Learning Is Wealth

I love finding recipes and old letters and pressed four leaf clovers, but there's something much more exciting about finding a little piece of a greater history. Today's post features a handful of cartes de visite which I discovered were

sold in 1863-1864 by a group that included Union Maj. George Hanks and representatives of the American Missionary Association and the National Freedman's Relief Association to help raise money to pay for schools for emancipated slaves in New Orleans. 
"They need to raise money for these schools, and someone somewhere along the way decided to take a group of freed people to the North to raise money for the cause," where they were also photographed for the cartes, according to Mitchell. (Mary Niall Mitchell, associate professor of history at the University of New Orleans. Mitchell had researched the group for her book, "Raising Freedom's Child: Black Children and Visions of the Future After Slavery") 
"They realized that the sympathies that people would have for children who looked white but had been slaves was going to be greater than the sympathy they might have for black-skinned children," she says.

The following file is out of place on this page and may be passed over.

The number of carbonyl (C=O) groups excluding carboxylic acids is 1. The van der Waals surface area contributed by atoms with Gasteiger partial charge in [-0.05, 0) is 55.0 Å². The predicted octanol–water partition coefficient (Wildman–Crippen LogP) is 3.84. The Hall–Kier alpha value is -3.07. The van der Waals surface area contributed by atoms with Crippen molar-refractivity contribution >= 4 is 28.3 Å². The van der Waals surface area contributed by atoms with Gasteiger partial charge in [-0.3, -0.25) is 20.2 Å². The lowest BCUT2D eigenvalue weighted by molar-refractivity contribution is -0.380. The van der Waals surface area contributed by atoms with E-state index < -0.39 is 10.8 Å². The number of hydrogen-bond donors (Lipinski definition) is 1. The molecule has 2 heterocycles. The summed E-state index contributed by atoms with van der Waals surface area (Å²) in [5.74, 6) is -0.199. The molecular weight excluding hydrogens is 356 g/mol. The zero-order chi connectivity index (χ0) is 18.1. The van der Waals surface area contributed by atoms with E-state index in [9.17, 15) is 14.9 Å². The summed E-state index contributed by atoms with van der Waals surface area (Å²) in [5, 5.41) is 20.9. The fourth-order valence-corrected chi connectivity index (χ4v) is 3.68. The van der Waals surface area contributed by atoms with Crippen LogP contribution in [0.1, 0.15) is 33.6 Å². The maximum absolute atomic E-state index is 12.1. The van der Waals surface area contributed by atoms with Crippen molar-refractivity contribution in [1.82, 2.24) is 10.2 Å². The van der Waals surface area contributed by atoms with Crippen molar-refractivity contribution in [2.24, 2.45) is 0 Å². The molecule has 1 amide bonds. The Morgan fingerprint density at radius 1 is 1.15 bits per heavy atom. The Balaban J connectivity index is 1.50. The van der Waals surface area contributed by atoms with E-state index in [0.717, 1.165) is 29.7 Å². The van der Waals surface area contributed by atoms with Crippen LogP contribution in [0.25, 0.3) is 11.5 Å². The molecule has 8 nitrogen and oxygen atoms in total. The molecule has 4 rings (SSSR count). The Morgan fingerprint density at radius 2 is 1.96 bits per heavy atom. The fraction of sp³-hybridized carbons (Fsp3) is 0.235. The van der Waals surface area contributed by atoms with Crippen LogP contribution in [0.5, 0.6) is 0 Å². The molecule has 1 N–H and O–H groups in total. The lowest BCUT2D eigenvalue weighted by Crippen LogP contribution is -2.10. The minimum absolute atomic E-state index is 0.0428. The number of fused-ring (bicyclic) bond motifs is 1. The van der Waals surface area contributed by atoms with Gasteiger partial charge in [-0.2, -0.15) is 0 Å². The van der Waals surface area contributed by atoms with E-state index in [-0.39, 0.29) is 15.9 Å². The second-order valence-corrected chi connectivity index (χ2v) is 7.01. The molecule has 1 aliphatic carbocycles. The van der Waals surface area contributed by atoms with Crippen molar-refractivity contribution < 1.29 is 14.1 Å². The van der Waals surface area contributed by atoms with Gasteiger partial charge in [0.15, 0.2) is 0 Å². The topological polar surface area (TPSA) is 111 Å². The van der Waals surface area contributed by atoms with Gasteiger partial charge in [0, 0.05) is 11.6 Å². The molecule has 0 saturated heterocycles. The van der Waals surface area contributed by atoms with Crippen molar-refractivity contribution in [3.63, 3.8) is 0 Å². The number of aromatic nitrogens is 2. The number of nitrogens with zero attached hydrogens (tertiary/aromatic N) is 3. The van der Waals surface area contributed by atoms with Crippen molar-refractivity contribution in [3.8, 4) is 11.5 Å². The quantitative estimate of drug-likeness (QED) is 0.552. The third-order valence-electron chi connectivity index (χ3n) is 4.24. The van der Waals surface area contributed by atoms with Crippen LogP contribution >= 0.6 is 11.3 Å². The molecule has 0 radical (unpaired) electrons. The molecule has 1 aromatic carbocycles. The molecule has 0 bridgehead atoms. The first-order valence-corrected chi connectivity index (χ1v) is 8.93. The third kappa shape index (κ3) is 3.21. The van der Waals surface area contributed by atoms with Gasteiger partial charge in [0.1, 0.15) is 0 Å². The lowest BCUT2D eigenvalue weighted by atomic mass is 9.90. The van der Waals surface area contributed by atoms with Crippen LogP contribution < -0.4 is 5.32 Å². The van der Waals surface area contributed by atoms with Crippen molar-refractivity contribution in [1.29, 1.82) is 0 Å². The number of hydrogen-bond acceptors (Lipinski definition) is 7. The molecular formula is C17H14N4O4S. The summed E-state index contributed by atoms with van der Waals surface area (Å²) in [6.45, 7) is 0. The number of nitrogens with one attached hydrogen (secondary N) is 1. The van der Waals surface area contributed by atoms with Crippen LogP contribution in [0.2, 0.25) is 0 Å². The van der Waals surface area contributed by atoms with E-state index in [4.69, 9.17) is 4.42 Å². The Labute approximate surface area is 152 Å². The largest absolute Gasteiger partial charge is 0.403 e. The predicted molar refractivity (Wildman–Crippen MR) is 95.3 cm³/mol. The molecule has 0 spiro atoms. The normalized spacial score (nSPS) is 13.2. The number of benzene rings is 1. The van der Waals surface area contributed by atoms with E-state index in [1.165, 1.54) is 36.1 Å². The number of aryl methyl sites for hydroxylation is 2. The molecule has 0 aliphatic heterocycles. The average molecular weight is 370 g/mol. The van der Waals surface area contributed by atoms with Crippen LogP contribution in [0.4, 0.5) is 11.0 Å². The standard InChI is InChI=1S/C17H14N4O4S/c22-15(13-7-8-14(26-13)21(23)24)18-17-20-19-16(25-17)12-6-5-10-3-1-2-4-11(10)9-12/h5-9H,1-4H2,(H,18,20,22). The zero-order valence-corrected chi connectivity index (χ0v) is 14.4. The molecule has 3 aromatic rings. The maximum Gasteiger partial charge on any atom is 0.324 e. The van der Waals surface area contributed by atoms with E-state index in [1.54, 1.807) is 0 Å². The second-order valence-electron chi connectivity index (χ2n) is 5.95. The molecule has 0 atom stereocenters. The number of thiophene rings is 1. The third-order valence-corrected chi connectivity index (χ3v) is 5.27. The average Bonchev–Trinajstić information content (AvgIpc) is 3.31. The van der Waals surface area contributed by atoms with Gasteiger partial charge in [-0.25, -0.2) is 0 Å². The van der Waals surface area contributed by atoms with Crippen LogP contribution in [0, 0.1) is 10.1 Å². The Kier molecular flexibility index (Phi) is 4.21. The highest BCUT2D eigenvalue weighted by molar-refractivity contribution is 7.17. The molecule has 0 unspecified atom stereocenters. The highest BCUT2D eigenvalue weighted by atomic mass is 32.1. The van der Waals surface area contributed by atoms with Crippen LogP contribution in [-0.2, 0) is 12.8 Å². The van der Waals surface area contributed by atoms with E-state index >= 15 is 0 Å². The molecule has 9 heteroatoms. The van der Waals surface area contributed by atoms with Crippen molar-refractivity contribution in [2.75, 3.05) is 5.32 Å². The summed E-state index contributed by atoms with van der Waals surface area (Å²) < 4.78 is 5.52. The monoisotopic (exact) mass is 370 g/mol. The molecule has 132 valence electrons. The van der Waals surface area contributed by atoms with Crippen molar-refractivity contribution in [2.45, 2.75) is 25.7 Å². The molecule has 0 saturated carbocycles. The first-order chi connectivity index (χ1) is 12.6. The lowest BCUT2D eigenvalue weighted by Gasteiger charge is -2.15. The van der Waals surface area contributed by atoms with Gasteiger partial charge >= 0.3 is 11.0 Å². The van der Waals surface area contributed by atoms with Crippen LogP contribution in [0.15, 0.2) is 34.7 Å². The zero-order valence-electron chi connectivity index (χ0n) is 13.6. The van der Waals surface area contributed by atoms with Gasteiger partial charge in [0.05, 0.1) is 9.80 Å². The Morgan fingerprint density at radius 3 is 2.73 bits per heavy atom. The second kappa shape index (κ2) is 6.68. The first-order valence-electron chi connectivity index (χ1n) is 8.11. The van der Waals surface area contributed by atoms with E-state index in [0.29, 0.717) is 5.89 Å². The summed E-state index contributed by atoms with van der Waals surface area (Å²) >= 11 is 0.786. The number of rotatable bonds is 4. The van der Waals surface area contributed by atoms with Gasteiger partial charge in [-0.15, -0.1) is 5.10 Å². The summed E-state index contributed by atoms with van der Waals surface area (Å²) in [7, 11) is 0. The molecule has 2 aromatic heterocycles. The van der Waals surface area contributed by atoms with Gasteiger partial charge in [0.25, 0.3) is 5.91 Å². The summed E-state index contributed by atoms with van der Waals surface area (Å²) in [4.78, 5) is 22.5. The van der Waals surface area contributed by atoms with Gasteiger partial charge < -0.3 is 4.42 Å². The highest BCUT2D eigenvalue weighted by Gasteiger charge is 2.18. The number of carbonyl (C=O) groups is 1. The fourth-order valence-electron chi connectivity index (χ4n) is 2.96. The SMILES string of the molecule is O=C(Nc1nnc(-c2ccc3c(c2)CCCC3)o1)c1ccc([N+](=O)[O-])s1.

You can read the entire NPR article here.

Here's what I found:






I also found these two photographs, the smaller one is a tintype, the large one has the name "Wm. H. Drake" written on the back:


All were found in "Confederate War Papers" by Gustavus W. Smith. Published by Atlantic Publishing and Engraving, 1884.


-Click to enlarge photos-

2 comments:

K. Henderson said...

Very interesting! Looks that charities have been manipulating people with photos since photography began.

Tom Common said...

Hi,
There are some very valuable items in this group. Be careful and have a professional evaluate them.Civil war Confederate photos bring big bucks.
Nice find

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